February 5, 2015

SHOWBUZZDAILY Series Premiere Review: “Allegiance”


ALLEGIANCE:  Thursday 10PM on NBC – If Nothing Else is On…

ALLEGIANCE is what happens when broadcast network executives watch cable.  The story of long-term, deep-cover Russian agents is clearly, shall we say “strongly influenced” by FX’s The Americans, even if the specifics of the storyline aren’t identical.  But broadcast networks desperately need “big tent” programming that draw as many eyeballs as possible, because virtually all their income comes from advertisers who pay per eyeball (or pair thereof).  That means that the moral and narrative complexity of The Americans has no place on NBC, and what’s left is a dopey companion piece for The Blacklist, itself newly arrived on Thursdays.

Alligiance, created by George Nolfi, who also directed the pilot (his credits include work on the screenplays for The Bourne Ultimatum and The Adjustment Bureau, the latter of which he directed) actually combines the Americans narrative with one of the most widespread TV procedural tropes:  the inspired but borderline-Aspergers investigator with a decisive lack of social skills.  Here that’s Alex O’Connor (Gavin Stenhouse), a new CIA analyst who bluntly shows up everyone in his path.  As brilliant as Alex is, though, it escaped his notice that throughout his entire life, his parents Katya and Mark (Hope Davis and Scott Cohen), not to mention his sister Natalie (Margarita Levieva), have been Russian spies.

It’s rather difficult to fit those two concepts together, so Nolfi’s plot contrives a way around it by having the O’Connors, unlike the Americans couple, exist as dormant agents, who wouldn’t have done much over the decades to draw Alex’s notice.  With his ascent in the CIA, his family is activated, and given the task of recruiting him to the Russki side for assistance in a dire plot that hasn’t yet been disclosed. (Another distinction from The Americans is that Allegiance is set in the present day.)  We’re presumably going to get plenty of cat and mouse machinations between Alex and the rest of his family, and between all of them and the (ruthless, it need hardly be said) Russian functionaries.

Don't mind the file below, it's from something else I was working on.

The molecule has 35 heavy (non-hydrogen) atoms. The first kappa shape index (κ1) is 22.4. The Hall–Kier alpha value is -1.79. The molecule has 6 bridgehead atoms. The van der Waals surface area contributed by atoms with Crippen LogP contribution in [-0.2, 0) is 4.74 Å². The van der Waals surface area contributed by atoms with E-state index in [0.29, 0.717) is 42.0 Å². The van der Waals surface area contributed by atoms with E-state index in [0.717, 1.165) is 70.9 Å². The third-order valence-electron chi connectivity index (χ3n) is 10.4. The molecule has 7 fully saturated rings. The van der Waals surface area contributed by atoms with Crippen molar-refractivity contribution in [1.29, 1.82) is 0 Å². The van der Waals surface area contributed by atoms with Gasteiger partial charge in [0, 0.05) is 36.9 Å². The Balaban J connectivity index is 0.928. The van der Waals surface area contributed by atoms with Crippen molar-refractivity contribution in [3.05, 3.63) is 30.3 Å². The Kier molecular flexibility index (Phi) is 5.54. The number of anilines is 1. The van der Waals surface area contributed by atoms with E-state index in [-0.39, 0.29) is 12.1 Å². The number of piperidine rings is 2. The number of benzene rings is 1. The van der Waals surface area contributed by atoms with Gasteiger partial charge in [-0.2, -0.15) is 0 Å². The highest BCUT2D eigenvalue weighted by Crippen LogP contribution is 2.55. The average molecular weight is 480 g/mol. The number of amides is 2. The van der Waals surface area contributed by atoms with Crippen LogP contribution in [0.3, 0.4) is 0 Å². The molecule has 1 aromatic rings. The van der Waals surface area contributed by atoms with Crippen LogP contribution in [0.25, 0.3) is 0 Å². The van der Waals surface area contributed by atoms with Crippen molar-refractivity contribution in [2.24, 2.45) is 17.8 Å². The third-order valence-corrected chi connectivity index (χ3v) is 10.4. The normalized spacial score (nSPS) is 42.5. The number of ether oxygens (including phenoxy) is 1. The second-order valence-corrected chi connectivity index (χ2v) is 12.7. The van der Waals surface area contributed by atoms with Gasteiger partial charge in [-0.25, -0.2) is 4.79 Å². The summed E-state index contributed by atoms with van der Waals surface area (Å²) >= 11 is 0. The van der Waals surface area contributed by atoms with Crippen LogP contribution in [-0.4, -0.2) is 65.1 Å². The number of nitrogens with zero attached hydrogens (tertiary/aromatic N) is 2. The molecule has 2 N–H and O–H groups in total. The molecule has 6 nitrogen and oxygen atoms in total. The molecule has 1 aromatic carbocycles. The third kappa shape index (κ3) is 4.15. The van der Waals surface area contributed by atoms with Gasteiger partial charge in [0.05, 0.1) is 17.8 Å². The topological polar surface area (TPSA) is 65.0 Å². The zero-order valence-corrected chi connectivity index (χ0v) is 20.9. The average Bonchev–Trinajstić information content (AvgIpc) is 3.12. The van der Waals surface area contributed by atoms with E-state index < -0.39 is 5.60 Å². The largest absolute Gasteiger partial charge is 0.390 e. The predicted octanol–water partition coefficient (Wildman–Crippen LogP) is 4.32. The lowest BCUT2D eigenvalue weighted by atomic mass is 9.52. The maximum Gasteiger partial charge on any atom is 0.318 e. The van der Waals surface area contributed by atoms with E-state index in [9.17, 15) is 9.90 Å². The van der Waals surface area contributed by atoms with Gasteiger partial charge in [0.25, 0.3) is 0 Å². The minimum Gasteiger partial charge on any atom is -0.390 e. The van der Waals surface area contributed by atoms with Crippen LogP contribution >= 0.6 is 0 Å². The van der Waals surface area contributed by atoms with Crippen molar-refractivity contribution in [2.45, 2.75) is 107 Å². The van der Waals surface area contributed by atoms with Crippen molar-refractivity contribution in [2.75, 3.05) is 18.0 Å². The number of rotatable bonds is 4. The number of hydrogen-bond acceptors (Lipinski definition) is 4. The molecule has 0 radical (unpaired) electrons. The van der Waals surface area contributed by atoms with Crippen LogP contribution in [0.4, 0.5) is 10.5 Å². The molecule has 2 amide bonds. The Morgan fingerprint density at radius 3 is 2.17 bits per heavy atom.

Dumb action-filled intrigue certainly hasn’t hurt The Blacklist.  What Allegiance lacks, however, is anything remotely like the charisma of James Spader.  Hope Davis is a first-rate actress, but that’s not the kind of acting she does, and Stenhouse provides minimal leading man qualities in the pilot.  Without the nuance and compelling storytelling of The Americans, or acting on a par with what Keri Russell and Matthew Rhys do each week, Allegiance isn’t dull, but its vodka is watered down.

Allegiance will face off with the powerhouse How to Get Away With Murder for its first several weeks, and will have to hold onto its Blacklist lead-in very tightly.  In March, Murder finishes its season (due to Viola Davis’s contract) and Allegiance may have an opportunity against American Crime, which ironically seems as though it will be one of the more cable-like shows on broadcast TV.  A month, though, is a long time for TV series if not for sleeper spies.  By then, Allegiance‘s secrets may have gone stale.

About the Author

Mitch Salem
MITCH SALEM has worked on the business side of the entertainment industry for 20 years, as a senior business affairs executive and attorney for such companies as NBC, ABC, USA, Syfy, Bravo, and BermanBraun Productions, and before that, at the NY law firm of Weil, Gotshal & Manges. During all that, he has more or less constantly been going to the movies and watching TV, and writing about both since the 1980s. His film reviews also currently appear on and In addition, he is co-writer of an episode of the television series "Felicity."